Paris, December 14 (AFP): At least 6,700 Rohingya Muslims were killed in the first month of a Myanmar army crackdown on rebels in Rakhine state that began in late August, Doctors Without Borders (MSF) said on Thursday.
The figure is the highest estimated death toll yet of violence that erupted on August 25 and triggered a massive refugee crisis, sending some 647,000 Rohingya fleeing across the border to Bangladesh.
The United Nations (UN) and United States (US) have described the military operation as “ethnic cleansing” of the Muslim minority, but have not released specific death tolls.
“At least 6,700 Rohingya, in the most conservative estimations, are estimated to have been killed, including at least 730 children below the age of five,” MSF said Thursday.
The group’s findings come from six surveys of more than 11,426 people in Rohingya refugee camps and cover the first month after the crisis erupted.
“We met and spoke with survivors of violence in Myanmar, who are now sheltering in overcrowded and unsanitary camps in Bangladesh,” said the group’s medical director Sidney Wong.
“What we uncovered was staggering, both in terms of the numbers of people who reported a family member died as a result of violence, and the horrific ways in which they said they were killed or severely injured.”
Rohingya refugees have shocked the globe with consistent stories of security forces and ethnic Rakhine Buddhist mobs driving them out of their homes with bullets, rape and arson that reduced hundreds of villages to ash.
Rights groups say the crackdown was the culmination of years of persecution and discrimination against the Muslim group in mainly Buddhist Myanmar, where they are effectively stateless and denigrated as outsiders.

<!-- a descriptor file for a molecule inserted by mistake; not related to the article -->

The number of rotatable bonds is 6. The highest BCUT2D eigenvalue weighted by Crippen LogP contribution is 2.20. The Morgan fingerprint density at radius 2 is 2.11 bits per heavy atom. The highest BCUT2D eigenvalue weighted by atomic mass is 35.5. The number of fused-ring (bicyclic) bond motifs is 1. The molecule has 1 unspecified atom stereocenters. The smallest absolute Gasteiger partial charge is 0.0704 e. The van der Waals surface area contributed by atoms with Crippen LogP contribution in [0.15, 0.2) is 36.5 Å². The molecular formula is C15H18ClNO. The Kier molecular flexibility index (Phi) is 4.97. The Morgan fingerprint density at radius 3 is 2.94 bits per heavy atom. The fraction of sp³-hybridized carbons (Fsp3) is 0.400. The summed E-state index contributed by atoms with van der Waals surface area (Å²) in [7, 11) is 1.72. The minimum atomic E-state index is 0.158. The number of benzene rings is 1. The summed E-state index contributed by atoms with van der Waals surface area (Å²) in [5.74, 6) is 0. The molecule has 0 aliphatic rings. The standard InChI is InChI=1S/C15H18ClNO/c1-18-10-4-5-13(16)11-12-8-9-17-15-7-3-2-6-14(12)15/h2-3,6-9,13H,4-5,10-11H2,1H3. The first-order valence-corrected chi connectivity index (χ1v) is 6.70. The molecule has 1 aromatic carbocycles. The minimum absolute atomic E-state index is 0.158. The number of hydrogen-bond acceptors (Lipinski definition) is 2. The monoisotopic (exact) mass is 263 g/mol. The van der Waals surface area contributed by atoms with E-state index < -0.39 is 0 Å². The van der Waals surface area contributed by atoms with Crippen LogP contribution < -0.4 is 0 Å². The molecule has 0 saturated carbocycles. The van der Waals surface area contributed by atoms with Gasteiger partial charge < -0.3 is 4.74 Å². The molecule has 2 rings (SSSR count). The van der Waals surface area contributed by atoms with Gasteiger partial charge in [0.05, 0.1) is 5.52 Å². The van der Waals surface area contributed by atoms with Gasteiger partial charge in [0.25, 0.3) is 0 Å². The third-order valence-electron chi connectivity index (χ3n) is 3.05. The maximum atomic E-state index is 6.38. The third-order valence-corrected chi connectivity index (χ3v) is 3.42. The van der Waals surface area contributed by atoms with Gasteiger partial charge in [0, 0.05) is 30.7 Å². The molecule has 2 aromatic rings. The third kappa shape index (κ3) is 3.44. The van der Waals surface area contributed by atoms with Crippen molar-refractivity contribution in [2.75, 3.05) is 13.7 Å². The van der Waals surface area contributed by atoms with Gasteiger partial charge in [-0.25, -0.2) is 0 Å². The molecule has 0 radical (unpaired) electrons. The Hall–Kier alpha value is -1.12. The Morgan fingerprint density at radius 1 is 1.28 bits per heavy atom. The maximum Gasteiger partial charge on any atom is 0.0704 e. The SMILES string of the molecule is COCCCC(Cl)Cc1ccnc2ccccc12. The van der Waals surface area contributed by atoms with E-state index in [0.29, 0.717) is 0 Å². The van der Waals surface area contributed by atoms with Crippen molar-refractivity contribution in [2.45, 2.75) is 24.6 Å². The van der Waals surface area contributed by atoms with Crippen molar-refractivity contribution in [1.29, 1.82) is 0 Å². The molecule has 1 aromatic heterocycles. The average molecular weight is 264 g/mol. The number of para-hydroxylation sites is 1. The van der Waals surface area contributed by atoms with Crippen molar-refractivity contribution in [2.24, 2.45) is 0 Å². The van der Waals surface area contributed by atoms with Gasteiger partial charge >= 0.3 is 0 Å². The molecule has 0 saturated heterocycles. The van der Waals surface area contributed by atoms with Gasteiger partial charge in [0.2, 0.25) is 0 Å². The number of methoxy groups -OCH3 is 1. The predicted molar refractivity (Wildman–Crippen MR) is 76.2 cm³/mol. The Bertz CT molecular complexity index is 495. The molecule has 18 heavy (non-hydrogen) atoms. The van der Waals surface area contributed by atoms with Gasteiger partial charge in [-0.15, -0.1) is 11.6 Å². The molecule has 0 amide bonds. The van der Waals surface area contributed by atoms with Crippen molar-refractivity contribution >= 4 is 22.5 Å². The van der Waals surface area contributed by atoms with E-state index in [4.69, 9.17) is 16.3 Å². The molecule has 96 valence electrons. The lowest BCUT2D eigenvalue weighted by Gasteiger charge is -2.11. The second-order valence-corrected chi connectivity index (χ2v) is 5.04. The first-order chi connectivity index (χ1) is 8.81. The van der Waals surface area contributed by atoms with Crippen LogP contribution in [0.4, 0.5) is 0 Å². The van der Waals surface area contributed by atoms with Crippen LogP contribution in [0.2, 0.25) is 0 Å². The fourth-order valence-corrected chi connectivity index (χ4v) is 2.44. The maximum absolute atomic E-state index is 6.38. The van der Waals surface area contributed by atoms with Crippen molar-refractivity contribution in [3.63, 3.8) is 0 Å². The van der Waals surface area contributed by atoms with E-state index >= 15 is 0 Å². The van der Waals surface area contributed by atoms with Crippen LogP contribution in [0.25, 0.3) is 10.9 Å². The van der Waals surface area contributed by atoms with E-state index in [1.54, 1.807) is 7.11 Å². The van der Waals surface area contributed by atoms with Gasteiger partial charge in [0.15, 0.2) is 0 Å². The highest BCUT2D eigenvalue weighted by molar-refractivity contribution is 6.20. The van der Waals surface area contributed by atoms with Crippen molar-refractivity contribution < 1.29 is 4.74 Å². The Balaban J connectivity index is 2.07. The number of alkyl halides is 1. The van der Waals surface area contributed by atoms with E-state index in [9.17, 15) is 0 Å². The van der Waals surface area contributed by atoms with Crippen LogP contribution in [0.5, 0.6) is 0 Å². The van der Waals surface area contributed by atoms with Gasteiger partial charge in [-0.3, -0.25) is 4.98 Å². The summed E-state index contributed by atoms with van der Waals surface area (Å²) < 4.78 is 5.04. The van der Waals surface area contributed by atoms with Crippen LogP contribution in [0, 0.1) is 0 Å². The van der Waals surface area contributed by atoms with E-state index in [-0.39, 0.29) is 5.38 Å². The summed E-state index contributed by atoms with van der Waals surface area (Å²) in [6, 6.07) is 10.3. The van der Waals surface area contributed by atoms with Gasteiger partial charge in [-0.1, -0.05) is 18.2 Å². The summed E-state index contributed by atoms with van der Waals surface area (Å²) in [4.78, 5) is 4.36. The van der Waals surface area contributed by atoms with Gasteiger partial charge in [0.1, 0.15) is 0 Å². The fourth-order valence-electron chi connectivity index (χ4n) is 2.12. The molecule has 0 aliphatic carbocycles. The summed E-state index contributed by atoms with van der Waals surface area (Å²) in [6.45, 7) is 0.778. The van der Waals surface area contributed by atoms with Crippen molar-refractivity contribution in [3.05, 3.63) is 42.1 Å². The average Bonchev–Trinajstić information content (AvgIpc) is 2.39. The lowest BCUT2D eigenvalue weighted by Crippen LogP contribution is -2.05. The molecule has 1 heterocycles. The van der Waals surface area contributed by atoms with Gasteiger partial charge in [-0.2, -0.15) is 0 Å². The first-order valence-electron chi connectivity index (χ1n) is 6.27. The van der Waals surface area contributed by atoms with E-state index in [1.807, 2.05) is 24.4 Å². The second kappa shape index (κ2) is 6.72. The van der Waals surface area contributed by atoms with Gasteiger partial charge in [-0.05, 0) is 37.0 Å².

Earlier this month the United Nations High Commissioner for Human Rights Zeid Ra’ad Al Hussein said the military-led crackdown appeared to include “elements of genocide”.
The MSF surveys put a number to the horrors.
Gunshot wounds were the cause of death in 69 per cent of the cases, according to the aid organisation.
Another 9pc were reported burned alive inside houses, while 5pc died from fatal beatings. For children under five, nearly 60pc died after being shot, MSF found.
MSF said the peak in deaths coincided with the launch of “clearance operations” by the army and local militias in late August, and showed “that Rohingya have been targeted”.
Myanmar’s government did not respond to a request for comment.
But it has consistently denied committing atrocities in Rakhine, saying the crackdown was a proportionate response to the Rohingya militants who attacked police posts on August 25, killing around a dozen officials.
The army has put the official death toll at 400 people, including 376 Rohingya “terrorists”, and cleared its troops of any abuses in an internal probe.
The government has also blocked a UN fact-finding team from accessing northern Rakhine state, despite global calls for a credible investigation.
Richard Horsey, an independent political analyst based in Yangon, said the MSF estimates were “quite shocking” and would “inevitably lead to a renewed focus internationally on the question of accountability”.
The Rohingya are not recognised as an ethnic group in Myanmar and have been systematically stripped of their legal rights.
Before the latest crisis, Bangladesh was already hosting hundreds of thousands of Rohingya who fled previous waves of persecution.
“I think the MSF figure is an underestimate,” Mohammad Zuabir, a Rohingya teacher and community leader who has been a refugee in Bangladesh for 25 years, told AFP.
“Almost every Rohingya family has one or multiple members killed in the violence. When people fled their villages in Rakhine, they saw roads and homes littered with dead bodies,” he added.
(The featured picture at the top shows a young Rohingya woman in tears)